Well, here you go...
A quick little mitten pattern made from selfstriping sock yarn.
To fit my hand - not so big, and certainly not small, using a 4.5mm 40 inch circular needle, I cast on 20 stitches using Judy Becker's magic cast on method and two strands of sock weight yarn. I also used the magic loop method to knit the mitten. This is my favourite method to knit socks, mittens, hats - anything that has a small circumference and is knit in the round.
But, before you can even begin to cast on, you must match up the pattern repeats of the two balls so you end up with this wonderful stripey goodness. Sometimes it's easier to match up from the outside of the ball as you can see where the pattern repeats start. However, sometimes the yarn manufacturers play games with us, and one skein will be wound the exact opposite. That means one needs to be knit from the inside of the ball and the other from the outside. That's what happened to me this time.
So, after matching up the two strands of yarn, and casting on, I knit the first round plain, then I began increasing 4 stitches per round by knitting the first two stitches on needle one, then increased one, knit until two stitches remain on needle one, then I increased again, then knit the last two stitches. I did the same on needle two - a total of 4 stitches increased in one round. then i knit another round plain. I repeated the last two rows 3 more times - which gave me 36 stitches. then I knit without increasing until the mitten fit over my hand down to the crotch (oops, I said crotch!) of my thumb.
Now you have to make a thumbhole. So for the left mitten knit 2, cast on 10 stitches using the e wrap method, and knit to the end of the round. Don't do any fancy casting on here - you need to use the ewrap method. You will see why when the stitches are picked up. Knit the next round plain. We shall begin to decrease to create the thumb gusset. Starting at the needle that has the thumbhole stitches cast on. Knit 1, SSK, Knit 8, knit two together, knit to end of round. Knit next round plain. Repeat this, decreasing the number of stitches between the decreases by two each decrease round - knit 6 the second decrease round, knit 4 the third decrease round, knit 2 between the decrease stitches, then on the final decrease round you will knit the first 2 stitches, then SSK, K2tog, knit to the end of the round.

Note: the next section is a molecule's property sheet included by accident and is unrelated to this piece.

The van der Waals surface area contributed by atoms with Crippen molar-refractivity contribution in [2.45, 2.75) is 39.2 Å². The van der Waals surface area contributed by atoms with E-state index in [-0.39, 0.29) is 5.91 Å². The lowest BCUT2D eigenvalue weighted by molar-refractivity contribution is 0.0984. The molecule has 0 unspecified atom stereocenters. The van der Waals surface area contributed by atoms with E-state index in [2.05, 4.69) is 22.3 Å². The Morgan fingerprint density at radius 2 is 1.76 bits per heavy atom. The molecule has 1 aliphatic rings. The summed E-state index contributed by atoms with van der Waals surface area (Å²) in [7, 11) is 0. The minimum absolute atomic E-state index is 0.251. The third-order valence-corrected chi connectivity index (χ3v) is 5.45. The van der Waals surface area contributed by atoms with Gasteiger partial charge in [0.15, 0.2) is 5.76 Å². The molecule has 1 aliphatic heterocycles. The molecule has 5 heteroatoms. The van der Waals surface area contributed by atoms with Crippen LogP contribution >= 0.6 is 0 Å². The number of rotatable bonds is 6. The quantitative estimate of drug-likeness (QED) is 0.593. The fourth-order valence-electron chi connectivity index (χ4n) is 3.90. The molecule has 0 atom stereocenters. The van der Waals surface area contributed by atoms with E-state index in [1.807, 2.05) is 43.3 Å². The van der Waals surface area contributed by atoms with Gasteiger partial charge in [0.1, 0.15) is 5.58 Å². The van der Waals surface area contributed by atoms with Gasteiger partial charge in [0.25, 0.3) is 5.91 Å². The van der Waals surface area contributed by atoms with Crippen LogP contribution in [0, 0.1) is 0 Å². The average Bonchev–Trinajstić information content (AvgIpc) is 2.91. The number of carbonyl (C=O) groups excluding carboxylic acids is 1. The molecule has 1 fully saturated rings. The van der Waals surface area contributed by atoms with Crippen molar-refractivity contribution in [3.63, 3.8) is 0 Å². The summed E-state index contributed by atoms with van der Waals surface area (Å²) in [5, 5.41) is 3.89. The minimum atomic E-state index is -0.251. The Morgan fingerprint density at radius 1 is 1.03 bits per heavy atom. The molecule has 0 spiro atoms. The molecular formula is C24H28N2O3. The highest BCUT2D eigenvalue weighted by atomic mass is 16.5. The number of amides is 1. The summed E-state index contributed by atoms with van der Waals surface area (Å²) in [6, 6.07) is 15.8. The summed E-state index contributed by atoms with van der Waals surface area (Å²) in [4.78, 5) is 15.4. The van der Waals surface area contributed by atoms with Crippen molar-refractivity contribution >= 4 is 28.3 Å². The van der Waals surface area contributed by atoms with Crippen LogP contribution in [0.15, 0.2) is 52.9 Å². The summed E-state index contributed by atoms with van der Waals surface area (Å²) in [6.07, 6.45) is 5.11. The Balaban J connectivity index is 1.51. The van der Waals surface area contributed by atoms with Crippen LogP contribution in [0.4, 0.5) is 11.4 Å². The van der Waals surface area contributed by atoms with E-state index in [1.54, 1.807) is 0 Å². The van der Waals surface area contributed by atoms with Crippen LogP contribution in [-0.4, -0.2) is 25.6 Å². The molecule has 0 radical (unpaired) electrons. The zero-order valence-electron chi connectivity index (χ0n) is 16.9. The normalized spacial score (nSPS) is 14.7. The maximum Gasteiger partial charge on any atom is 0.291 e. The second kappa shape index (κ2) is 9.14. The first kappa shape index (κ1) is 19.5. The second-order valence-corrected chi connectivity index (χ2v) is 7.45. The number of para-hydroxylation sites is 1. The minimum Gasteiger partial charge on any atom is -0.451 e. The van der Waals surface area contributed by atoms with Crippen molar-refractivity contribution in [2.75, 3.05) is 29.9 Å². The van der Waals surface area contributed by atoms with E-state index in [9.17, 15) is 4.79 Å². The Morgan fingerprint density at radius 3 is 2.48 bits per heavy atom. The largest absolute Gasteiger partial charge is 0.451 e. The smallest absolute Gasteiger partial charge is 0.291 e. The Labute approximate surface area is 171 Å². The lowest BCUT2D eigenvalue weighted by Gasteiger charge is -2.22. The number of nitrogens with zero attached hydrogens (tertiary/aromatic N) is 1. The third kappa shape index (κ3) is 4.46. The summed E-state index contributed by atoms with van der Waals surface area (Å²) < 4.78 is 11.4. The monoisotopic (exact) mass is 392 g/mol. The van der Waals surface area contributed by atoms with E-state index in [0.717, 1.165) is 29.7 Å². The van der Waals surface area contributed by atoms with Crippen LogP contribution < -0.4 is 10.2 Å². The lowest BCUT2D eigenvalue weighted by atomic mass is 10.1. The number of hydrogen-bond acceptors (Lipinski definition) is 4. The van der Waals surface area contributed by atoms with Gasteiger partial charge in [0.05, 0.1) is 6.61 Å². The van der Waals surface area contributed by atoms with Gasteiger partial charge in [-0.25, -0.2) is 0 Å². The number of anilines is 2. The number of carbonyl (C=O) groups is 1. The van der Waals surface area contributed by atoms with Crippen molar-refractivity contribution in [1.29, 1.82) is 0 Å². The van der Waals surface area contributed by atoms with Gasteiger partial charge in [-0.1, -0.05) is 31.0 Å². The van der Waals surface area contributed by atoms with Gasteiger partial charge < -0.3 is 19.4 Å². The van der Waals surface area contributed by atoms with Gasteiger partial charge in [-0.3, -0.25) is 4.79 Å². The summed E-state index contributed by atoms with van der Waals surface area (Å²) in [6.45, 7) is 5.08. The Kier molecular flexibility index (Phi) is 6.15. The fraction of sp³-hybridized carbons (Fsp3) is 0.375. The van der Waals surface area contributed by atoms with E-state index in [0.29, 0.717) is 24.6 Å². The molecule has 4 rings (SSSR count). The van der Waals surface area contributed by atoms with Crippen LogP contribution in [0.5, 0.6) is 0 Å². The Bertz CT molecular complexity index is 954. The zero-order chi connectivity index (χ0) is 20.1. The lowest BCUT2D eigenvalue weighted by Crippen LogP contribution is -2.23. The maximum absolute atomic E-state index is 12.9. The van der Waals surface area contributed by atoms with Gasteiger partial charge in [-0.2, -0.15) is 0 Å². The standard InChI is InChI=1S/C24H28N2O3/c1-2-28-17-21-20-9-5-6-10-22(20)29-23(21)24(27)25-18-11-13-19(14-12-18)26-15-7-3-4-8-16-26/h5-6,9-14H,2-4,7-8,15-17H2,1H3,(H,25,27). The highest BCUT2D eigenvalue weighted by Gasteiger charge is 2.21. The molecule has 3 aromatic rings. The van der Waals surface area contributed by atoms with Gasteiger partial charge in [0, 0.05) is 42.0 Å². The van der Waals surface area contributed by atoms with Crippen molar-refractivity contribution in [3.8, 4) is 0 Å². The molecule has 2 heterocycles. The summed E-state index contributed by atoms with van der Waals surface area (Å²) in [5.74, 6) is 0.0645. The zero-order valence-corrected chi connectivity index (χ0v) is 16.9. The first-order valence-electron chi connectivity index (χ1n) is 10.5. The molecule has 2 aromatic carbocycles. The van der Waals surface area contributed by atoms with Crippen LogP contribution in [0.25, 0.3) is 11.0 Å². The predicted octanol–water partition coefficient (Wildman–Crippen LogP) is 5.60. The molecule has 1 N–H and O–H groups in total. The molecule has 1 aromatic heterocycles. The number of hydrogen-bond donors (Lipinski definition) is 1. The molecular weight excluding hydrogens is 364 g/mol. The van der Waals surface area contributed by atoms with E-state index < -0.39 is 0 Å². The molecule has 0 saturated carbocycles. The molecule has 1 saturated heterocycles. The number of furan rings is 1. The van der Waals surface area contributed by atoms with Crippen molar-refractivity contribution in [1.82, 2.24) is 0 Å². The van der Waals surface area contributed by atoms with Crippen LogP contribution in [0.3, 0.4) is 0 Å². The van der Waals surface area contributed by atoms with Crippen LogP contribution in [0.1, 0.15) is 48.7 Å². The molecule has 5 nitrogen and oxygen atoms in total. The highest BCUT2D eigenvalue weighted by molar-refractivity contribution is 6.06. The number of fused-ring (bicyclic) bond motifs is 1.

You're on the home stretch now - just knit plain for another inch or so, until the mitten fits nicely just beyond the wrist joint, then do a K2, P2 ribbing cuff for about 2 inches. bind off loosely.
You now have a thumbless mitten - not so good at keeping your hands warm, but great if you text a lot.
Not being a texter, I choose to have a covered thumb. Here's how: Match the yarn pattern as closely as you can to the yarn at the e wrap edge. To pick up the stitches, just poke the needle under the loop of the cast on edge - do that 10 times, then pick up 4 stitches around to top of the thumbhole edge to close up the gap. You have 14 stitches. Distribute them over your circular needle - 7 on each and knit the thumb plain until it just barely covers the top of your thumb. Knit 2 together across the round - 7 stitches remain. Then k1, k2 together 3 times. Break the yarn and draw it tightly through the 4 remaining stitches, and bingo. You have a mitten.
Make another the same except when you are making the thumbhole for the right mitten, you knit 16 stitches, e wrap 10 stitches then the remaining 2 stitches. On the decrease rounds for the thumb gusset instead of knitting 1, SSK, knit 8 k2tog, knit to end of round , you will knit 15, SSK, k8, k2tog, k1. Continue doing the decreases as you did for the left mitten, and finish the mitten to match the left one.
The mitten shown weighs 43 grams, so you should get a pair out of a 100 gram ball of yarn, or two 50 gram balls. Not the best photo, but you might notice the tip of the thumb and the tip of the mitten are both green. I wish I could say I planned that, but truly, I didn't. It just happened. How cool is that?
I'm thinking the next pair I make will be of Austermann Step with the aloe vera and jojoba oil in the yarn. Just think of how soft your hands will be after wearing the mittens a few times!
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